Gender differentials in crime: a case study of Kiambu county.
Mainah, Florence Muthoni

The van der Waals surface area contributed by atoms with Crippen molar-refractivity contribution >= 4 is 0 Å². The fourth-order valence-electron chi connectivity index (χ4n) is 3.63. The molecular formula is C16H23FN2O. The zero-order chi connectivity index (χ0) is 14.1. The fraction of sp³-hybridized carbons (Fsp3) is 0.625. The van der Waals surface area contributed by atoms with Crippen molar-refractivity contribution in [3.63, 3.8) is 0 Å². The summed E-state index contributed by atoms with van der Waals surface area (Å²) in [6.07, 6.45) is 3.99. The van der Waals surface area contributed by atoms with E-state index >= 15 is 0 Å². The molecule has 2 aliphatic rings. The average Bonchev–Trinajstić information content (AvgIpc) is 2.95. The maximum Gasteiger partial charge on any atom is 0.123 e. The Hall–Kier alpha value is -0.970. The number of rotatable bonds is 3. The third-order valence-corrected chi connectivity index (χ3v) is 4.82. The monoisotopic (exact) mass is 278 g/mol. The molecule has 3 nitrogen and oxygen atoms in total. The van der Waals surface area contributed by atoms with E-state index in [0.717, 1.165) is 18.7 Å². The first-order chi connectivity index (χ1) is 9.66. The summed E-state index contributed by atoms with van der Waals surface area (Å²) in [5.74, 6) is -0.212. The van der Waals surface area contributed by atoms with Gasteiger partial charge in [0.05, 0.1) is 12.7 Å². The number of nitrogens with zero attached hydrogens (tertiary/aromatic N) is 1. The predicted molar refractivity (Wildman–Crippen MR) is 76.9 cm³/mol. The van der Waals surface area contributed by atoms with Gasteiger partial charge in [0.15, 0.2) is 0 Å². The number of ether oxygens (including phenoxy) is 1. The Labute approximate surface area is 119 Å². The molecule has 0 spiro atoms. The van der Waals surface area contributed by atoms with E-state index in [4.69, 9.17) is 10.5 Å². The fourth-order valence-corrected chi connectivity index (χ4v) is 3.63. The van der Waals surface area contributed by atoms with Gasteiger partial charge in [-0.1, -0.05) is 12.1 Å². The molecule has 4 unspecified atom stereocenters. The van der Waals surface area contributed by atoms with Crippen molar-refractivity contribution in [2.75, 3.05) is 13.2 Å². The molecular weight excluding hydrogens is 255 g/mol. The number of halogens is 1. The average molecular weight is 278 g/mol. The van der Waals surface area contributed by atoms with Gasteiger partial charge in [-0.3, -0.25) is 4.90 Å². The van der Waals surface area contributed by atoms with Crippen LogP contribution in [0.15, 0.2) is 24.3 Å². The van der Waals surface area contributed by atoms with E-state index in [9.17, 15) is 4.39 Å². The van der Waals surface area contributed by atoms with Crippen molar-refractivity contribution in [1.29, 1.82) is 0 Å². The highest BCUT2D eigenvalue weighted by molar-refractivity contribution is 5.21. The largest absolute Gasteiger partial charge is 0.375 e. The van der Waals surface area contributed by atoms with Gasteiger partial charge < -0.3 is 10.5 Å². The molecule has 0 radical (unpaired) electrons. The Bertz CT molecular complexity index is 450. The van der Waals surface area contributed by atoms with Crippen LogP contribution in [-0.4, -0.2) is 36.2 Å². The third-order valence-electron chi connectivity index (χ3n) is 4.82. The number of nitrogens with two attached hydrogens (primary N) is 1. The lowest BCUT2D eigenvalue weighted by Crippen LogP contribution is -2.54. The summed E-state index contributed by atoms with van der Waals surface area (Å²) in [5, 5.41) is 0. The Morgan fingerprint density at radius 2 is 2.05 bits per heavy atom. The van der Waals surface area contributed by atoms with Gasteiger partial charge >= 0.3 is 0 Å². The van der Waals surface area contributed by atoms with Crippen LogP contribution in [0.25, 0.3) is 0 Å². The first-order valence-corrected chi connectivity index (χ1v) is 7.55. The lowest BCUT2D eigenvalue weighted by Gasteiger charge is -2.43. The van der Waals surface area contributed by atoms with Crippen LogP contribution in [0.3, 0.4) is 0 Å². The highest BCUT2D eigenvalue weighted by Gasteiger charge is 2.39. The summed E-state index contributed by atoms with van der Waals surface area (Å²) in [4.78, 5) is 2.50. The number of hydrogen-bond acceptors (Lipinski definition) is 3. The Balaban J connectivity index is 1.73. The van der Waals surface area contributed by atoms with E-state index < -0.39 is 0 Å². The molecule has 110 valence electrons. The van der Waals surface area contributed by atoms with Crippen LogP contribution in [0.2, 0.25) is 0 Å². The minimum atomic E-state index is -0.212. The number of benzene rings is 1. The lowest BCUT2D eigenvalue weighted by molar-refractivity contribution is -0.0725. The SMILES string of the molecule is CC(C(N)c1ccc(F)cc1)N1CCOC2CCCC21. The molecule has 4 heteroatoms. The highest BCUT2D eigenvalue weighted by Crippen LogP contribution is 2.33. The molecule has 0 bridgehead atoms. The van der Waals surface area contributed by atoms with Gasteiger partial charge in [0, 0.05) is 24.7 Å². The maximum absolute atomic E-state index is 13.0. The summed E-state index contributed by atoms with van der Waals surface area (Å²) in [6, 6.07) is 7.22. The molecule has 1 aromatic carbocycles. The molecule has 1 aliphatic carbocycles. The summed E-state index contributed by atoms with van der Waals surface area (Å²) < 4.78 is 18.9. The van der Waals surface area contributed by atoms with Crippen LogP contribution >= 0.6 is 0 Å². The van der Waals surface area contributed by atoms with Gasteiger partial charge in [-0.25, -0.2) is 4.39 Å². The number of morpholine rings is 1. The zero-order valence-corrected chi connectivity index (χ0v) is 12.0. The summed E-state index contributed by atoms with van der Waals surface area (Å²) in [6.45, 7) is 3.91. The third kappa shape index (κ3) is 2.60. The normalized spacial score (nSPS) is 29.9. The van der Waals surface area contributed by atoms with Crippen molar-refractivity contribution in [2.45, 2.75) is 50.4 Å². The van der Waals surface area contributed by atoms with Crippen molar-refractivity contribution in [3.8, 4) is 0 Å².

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This study is on gender differentials of crimes committed in Kiambu County, Kenya. It was inspired by the fact that, due to stereotype, gender-type expected behaviour, the society associates women with minor crime and men with major crime. Documented Information shows that social and behavioural scientists tend to focus on stereotyped male crime and generalise their findings on women. Therefore, there is carcity of studies on women's involvement in crime, especially in Kenya. This study addressed the gaps by examining gender differences in crime in Kiambu County. It presents a situational analysis of the types and causes of crime so as to establish its pattern(s) among men and women in Kiambu County. It explores the motives behind criminal activity and the effectiveness of the strategies put in place to curb it. The study was informed by Gender-based Schema Theory of criminal behaviour which in essence is a gender stereotype of what it means to be a man or woman in the society. The study used a case study design, employing triangulation method to collect gender disaggregated data (quantitative) and gender analytical information (qualitative data) as a way of gaining insight both at micro and macro levels of understanding crimes. The study samples were selected through non- probability. A total of 268 respondents were sampled. However, 263 responded. Quantitative data was collected through content analysis of Occurrence Book (OB) crime files recorded between January 2011 to December 2012, in Kiambu and Lari police divisional headquarters as well as questionnaires administered to the police officers working in crime department. Qualitative data was gathered through focus group discussions held with members of community policing committees, in-depth interviews with Officer Commanding Police visions(OCPDs) and Officer Commanding Stations(OCSs) and interviews with men and women convicts. Quantitative data was coded and analyzed. Qualitative data was presented thematically according to research objectives. The findings indicate that contrary to Gender Schema Theory and societal expectation, women, just like men, committed minor as well as major crimes. This study established that gender schema organization determined the pattern of crime committed, in terms of choice of victims' I' gender and age, time, season, venue, and methods. It also emerged that there were gender differentials in motive to commit crimes. It was clear that strategies put in place by stakeholders neither addressed the root cause nor were they gender specific, hence ineffective in curbing crime within the region. The study recommends that Kiambu County requires empowerment projects for men and women, gender studies to be introduced in the police training curriculum and other management strategies that are not only gender responsive but also tailored to suit the prevailing conditions.